In the U.S. for many years the go-to for baby’s first food has been an instant white rice cereal. While there is nothing wrong with rice per se, white rice in particular has been stripped of many of its beneficial nutrients, including fiber, Vitamin E, magnesium, and a host of other trace minerals the body relies upon to function optimally. What is left is essentially a simple carbohydrate that quickly turns to glucose, resulting in spikes in blood sugar. It’s not exactly the nutritional powerhouse you’d use to start a child off with success. There are even some theories to suggest that white rice cereal plays a key role in the obesity epidemic omnipresent in the news the past several decades.
Best Whole Foods for First Foods
So what to eat instead? Virtually any cooked or soft fruit or vegetable is a great place to start. Avocados and cooked sweet potatoes have an ideal texture and are mild in flavor, often making for a pleasant first food experience. Mashing and mixing your chosen food with breast milk, sharing a first meal in a family setting, is a beautiful way to begin a lifelong ritual of healthy eating.
As your child is able to enjoy more variety, a cornucopia of fruits and vegetables is ideal in teaching their bodies to appreciate these natural wonders. The foods they try before they begin to walk are the ones they will most likely reach for the rest of their lives.
A study of fossilized teeth was able to determine that Neanderthals also began incorporating solid foods into their children’s diets around 6 months of age, similar to contemporary practices. In many cultures around the world, babies simply eat a gentler version of whatever their parents are eating, including soup broth, softened vegetables, and even pre-chewed meat. While this last part may sound unappealing, studies have shown that contact with a mother’s saliva has the ability to greatly strengthen a child’s immune system.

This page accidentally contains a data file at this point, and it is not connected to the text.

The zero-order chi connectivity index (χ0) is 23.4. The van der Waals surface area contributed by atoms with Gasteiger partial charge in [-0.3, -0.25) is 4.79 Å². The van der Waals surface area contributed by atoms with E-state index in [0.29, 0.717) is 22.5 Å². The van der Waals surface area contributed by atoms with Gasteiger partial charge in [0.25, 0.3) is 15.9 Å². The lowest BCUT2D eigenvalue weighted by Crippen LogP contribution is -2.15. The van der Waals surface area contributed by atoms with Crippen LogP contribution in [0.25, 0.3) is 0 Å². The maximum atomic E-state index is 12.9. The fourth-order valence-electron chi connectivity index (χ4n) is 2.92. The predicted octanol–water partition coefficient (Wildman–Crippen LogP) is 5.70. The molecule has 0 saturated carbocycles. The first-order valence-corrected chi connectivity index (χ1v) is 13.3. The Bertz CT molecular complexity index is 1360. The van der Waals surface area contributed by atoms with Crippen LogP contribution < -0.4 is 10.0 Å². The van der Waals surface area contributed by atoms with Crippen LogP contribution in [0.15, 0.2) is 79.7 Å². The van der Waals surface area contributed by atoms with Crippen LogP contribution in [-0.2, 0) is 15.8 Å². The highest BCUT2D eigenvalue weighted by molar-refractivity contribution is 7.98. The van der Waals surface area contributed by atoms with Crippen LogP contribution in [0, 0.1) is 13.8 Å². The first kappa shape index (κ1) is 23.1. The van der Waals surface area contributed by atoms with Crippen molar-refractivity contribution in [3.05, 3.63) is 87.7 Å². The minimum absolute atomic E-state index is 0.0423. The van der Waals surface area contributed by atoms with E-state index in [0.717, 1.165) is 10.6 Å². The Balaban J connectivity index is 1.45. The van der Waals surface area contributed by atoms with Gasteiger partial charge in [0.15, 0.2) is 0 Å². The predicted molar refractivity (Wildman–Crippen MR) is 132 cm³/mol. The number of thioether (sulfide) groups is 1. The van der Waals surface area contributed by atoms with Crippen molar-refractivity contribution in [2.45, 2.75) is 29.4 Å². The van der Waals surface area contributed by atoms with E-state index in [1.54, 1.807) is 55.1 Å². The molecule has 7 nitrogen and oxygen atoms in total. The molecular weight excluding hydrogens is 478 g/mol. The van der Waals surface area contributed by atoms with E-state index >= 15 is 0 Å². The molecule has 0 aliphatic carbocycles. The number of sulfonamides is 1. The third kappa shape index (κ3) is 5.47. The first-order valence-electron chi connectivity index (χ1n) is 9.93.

As far as pre-packaged baby food goes, there is no physiological need for it. In fact, the more natural foods babies try early on, the more they’ll like later in life. They are even less likely to develop food allergies as a result of this early exposure to an array of healthy options.
Part of feeding is teaching children what to like, so don’t hold back – exploratory eating today creates the courageous eaters of tomorrow!
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